Request to raise serious concerns and urge progress on the situation of human rights defenders during the upcoming 15th EU-India Summit of 15 July 2020
Brussels, 29 June 2020
Amnesty International (AI), CSW, Front Line Defenders (FLD), Human Rights Watch (HRW), the International Dalit Solidarity Network (IDSN), Minority Rights Group International (MRG), together with the International Federation for Human Rights (FIDH) and the World Organisation Against Torture (OMCT), within the framework of the Observatory for the Protection of Human Rights Defenders, following up on their respective letters to the office of the HR/VP from January, are writing to ask you to raise concerns regarding the deteriorating condition of human rights defenders in India during the upcoming EU-India Summit, and to take India’s deteriorating human rights record thoroughly into account in the reshaping of the EU-India relationship.
6 June 2020 marked the second anniversary of the arrests of human rights defenders in the Bhima Koregaon case. Now 11 human rights defenders who worked peacefully for the promotion and protection of human rights, especially Dalit and indigenous people’s rights – namely Sudhir Dhawale, Rona Wilson, Shoma Sen, Mahesh Raut, Surendra Gadling, Sudha Bhardwaj, Arun Ferreira, Vernon Gonsalves, Varavara Rao, Gautam Navlakha, Anand Teltumbde – are being held in detention, some since June 2018. Their bail applications have been systematically rejected; just after an opposition-led government took office in Maharashtra state in 2019, the cases were shifted to the jurisdiction under the National Investigation Agency (NIA). Gautam Navlakha and Anand Teltumbde were arrested as recently as April 2020 amidst the current pandemic and despite global best practice and directives set by the Indian Supreme Court to decongest prisons.
Since December 2019, the police have also been arresting human rights defenders who peacefully protested against the discriminatory Citizenship Amendment Act (CAA), National Population Register, and National Register of Citizens. There are over 150 challenges to the CAA pending before the Indian Supreme Court, including from several Indian states and United Nations High Commissioner for Human Rights, but no clarity as to when they will be heard. The authorities have filed charges of sedition, murder, and terrorism under repressive anti-terror and national security laws such as the Unlawful Activities (Prevention) Act and National Security Act against protesters. The authorities have also failed to conduct impartial and transparent investigations into the violence that broke out in Delhi in February 2020 around the protests. They have responded with bias, targeting human rights defenders and government critics but failing to properly prosecute violence by supporters of the ruling Hindu nationalist Bharatiya Janata Party (BJP), or excessive use of force by police officers, and failing to file cases against BJP leaders who advocated violence. Those arrested and currently imprisoned include women human rights defenders Gulfisha Fatima, Natasha Narwal, and Devangana Kalita, and human rights defenders Khalid Saifi, Meeran Haider, Shifa ur Rehman, Dr. Kafeel Khan, Sharjeel Imam, and Asif Iqbal. Woman human rights defender Safoora Zargar recently obtained bail on humanitarian grounds (she is 23 weeks pregnant) and was released on 24 June. Activist Isharat Jahan, who was arrested on 26 February, is also in jail. Human rights defender Akhil Gogoi remains in prison on successive First Information Reports (FIRs) in the midst of the pandemic. The United Nations have called for their immediate release.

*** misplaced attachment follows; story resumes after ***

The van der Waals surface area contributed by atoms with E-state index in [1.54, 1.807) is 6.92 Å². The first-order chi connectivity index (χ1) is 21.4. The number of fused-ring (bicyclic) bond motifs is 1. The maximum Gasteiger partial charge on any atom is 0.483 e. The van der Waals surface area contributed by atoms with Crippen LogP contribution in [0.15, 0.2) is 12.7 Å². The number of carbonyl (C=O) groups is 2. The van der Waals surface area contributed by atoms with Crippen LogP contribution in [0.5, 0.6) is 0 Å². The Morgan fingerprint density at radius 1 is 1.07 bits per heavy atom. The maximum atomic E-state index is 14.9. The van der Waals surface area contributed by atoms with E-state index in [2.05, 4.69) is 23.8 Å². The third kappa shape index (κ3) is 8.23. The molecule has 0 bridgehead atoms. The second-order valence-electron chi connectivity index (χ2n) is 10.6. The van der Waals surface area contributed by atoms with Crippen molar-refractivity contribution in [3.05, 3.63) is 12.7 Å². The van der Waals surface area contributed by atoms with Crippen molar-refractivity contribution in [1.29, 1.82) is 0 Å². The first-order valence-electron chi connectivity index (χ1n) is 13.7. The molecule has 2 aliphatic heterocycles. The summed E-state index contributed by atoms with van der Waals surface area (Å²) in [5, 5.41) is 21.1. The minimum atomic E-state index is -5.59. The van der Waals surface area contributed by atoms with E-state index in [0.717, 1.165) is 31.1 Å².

The selective targeting of Harsh Mander, who filed a petition in the Supreme Court to consider FIR against political officials who made inflammatory speeches that led to over 50 deaths, is a concerning development. The Delhi police has falsely named Mr. Mander in a FIR as an instigator of the Delhi violence as an intimidation tactic to silent dissent against state oppression. In addition, another prominent human rights activist, Yogendra Yadav, has been named as conspirator.
We are especially alarmed at the attempt to arrest Delhi Minorities Commission Chairman and human rights defender Zafarul Islam Khan under the draconian sedition law, in what seems to be reprisals for the Delhi Minorities Commission initiating a fact-finding into the violence in North-East Delhi that killed at least 53 people, most of them Muslims, and alerting on what appeared to be a planned targeting of the Muslim community by the police during COVID-19.
Incidents of human rights defenders being arrested and targeted due to their criticism of COVID-19 response have been reported from different parts of India. Front Line Defenders has issued urgent appeals on cases involving defenders Dr. Laifungbam Debabrata Roy, Pranab Doley, and Soneshwar Narah from the states of Assam and Manipur since the lockdown.